I, Advisor

DOUG By Guest Blogger Doug Rowat

I’ve always been fascinated by chess. I’m a terrible player myself, but I understand the game enough to at least appreciate the brilliance of truly great players. I’ve also followed the career of grandmaster Garry Kasparov my entire life.

As a result, I remember how shocked I was when he lost his epic battle to the IBM chess supercomputer, Deep Blue, in 1997 as well as him famously walking away from the table exasperated, arms in the air, after losing the deciding game. Kasparov fought hard, but IBM had finally created a computer that was able to accurately foresee future possibilities as skillfully as the human brain and successfully anticipate Kasparov’s moves. In other words, it had created a learning machine so advanced that it was able to defeat, for the first time, a reigning world chess champion.

Kasparov (eventually) was able to have a sense of humour about the loss (https://www.youtube.com/watch?v=cUqXr9Jlhwc), but the event undeniably marked a stunning ‘rise of the machines’ inflection point and was a huge advancement for artificial intelligence (AI).

Today, AI surrounds us constantly (talked to Siri lately or had Netflix suggest a movie for you?). UK researchers have even created a computer that can independently compose catchy folk songs and Bob Dylan himself half-jokingly suggested a musical collaboration with IBM’s Watson supercomputer.

It’s fascinating also that even though US automotive stocks have done incredibly well this year, Tesla has more than doubled the return of GM (65% versus 30%, respectively). The reason, of course, is that Tesla is also viewed as a technology company with perceived early-mover advantage in AI-fueled, self-driving cars. Tesla’s self-driving promises even recently drew the ire of a GM executive who called Tesla CEO Elon Musk “full of crap”. I don’t know if this is true or not, but it’s rarely a good idea to tell a visionary entrepreneur that they can’t do something. Steve Jobs, I’m sure, was told a few times that he would never be able to combine a camera, music and video player with a phone.

Research firm Gartner predicts that by 2020 the average person will have more conversations with a virtual assistant than with his or her immediate family. Gartner also predicts that by the end of the decade, AI will be a top-five investment priority for more than 30% of CIOs. And another research firm, International Development Corporation, estimates that worldwide investment in AI will rise from US$8 billion in 2016 to more than US$47 billion by 2020. Basically, computers are no longer going to be built simply to gather and process data more quickly—they’re going to be built to evaluate the data more effectively and actually make the decisions for us. In other words, eventually, you’re going to simply have to trust your AI-powered car to stop at a red light on the way to the grocery store.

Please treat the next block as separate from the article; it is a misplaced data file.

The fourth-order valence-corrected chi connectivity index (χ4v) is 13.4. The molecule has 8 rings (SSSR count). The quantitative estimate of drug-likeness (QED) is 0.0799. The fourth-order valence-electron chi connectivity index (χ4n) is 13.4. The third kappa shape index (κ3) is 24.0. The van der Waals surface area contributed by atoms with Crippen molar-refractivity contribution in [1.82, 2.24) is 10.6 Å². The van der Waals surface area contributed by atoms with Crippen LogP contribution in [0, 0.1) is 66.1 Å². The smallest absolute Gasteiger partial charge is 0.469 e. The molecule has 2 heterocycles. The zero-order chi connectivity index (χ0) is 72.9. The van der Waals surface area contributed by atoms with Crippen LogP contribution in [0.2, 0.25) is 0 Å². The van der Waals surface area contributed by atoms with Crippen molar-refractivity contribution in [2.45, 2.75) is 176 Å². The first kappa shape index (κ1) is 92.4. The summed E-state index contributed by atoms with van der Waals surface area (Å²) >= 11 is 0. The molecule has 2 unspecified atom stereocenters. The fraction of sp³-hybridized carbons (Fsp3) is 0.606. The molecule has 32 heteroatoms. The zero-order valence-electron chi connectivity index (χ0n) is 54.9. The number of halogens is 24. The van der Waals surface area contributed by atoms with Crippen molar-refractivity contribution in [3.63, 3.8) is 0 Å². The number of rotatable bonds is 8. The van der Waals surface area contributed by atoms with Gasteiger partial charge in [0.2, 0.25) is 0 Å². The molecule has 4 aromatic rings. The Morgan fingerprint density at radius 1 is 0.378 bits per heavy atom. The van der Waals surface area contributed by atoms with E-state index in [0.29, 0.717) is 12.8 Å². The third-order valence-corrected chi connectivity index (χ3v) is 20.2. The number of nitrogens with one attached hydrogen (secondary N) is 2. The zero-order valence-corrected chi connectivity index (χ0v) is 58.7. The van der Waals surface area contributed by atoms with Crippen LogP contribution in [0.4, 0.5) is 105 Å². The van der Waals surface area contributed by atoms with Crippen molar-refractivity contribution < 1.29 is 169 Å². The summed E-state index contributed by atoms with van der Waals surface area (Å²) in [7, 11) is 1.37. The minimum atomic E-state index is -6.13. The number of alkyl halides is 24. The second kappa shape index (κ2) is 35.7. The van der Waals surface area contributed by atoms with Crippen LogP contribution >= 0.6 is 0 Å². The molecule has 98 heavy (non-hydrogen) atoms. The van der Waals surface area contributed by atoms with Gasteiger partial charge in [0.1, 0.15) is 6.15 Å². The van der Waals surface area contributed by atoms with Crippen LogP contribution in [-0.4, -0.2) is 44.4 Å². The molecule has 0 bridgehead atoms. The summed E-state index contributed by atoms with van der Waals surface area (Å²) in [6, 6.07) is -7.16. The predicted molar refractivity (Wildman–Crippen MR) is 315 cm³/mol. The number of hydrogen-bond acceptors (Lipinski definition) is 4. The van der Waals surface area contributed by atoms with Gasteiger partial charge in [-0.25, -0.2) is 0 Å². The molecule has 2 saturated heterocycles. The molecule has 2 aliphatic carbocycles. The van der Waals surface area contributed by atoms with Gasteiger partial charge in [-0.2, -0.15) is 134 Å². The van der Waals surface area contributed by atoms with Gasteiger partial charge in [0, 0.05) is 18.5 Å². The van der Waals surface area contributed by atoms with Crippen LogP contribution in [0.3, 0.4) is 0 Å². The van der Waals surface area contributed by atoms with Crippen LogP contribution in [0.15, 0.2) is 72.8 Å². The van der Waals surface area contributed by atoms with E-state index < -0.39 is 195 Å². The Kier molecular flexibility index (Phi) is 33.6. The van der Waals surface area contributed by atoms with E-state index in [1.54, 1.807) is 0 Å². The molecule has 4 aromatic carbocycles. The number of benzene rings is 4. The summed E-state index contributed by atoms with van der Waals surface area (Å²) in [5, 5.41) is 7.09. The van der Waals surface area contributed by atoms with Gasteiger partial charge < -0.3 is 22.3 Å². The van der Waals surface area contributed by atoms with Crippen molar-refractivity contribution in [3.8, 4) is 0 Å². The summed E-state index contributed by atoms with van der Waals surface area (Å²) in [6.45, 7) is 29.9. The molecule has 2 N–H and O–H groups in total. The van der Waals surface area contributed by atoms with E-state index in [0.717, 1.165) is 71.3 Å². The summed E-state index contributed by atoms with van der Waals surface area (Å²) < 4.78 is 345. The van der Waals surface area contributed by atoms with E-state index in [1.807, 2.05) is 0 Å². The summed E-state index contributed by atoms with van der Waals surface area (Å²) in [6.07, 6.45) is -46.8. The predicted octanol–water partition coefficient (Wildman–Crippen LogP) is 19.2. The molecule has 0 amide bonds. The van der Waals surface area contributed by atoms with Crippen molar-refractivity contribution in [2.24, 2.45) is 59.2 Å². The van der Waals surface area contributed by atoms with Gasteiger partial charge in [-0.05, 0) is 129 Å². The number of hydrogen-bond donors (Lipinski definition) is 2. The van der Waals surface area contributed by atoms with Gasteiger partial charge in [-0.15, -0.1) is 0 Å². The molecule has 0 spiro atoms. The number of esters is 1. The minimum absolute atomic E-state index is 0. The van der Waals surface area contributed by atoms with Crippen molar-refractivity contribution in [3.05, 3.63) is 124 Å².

Naturally, of course, there are investment opportunities. Global X, for example, has a Robotics and Artificial Intelligence ETF (BOTZ) and the chart below indicates its impressive performance thus far. We don’t currently own this ETF in our client portfolios, but we have plenty of other exposure to the technology sector. AI also, of course, is not without risk. Government regulation is lacking and, if not introduced thoughtfully, could cripple the sector. AI pure-plays are also difficult to find as AI is usually only a part of a large technology firm’s myriad other projects. Ethical concerns also abound. For instance, what effect would AI have on the labour market if self-driving vehicles actually became practical? Or, on a more immediate level, what would happen if a self-driving car struck a pedestrian and just kept on driving?

The World Economic Forum also speculated on the following doomsday, Terminator 2–type scenario:

Imagine an AI system that is asked to eradicate cancer in the world. After a lot of computing, it spits out a formula that does, in fact, bring about the end of cancer—by killing everyone on the planet. The computer would have achieved its goal of “no more cancer” very efficiently, but not in the way humans intended it.

There’s also the eerie possibility of recreating a loved one based on their historical cyberspace presence as one Russian woman, who worked at an AI startup, did in 2015 after her close friend was killed in an accident. ‘He’ continued to send her texts long after his death. How’s that for spooky as we head towards Halloween?

Global X Robotics & AI ETF (BOTZ-US, White Line) vs S&P500 (Orange)

Source: Bloomberg; Returns since the Sept.13, 2016 inception of BOTZ

However, AI, even with all these creepy potential consequences, is the future. And I suspect that very shortly we’ll be unable to distinguish whether a customer service representative we’re talking to regarding, say, our water or hydro bill is, in fact, a human or a computer.

Trust me on this prediction. Assuming, of course, that me is even me?

Doug Rowat, FCSI® is Portfolio Manager with Turner Investments and Senior Vice President, Private Client Group, Raymond James Ltd.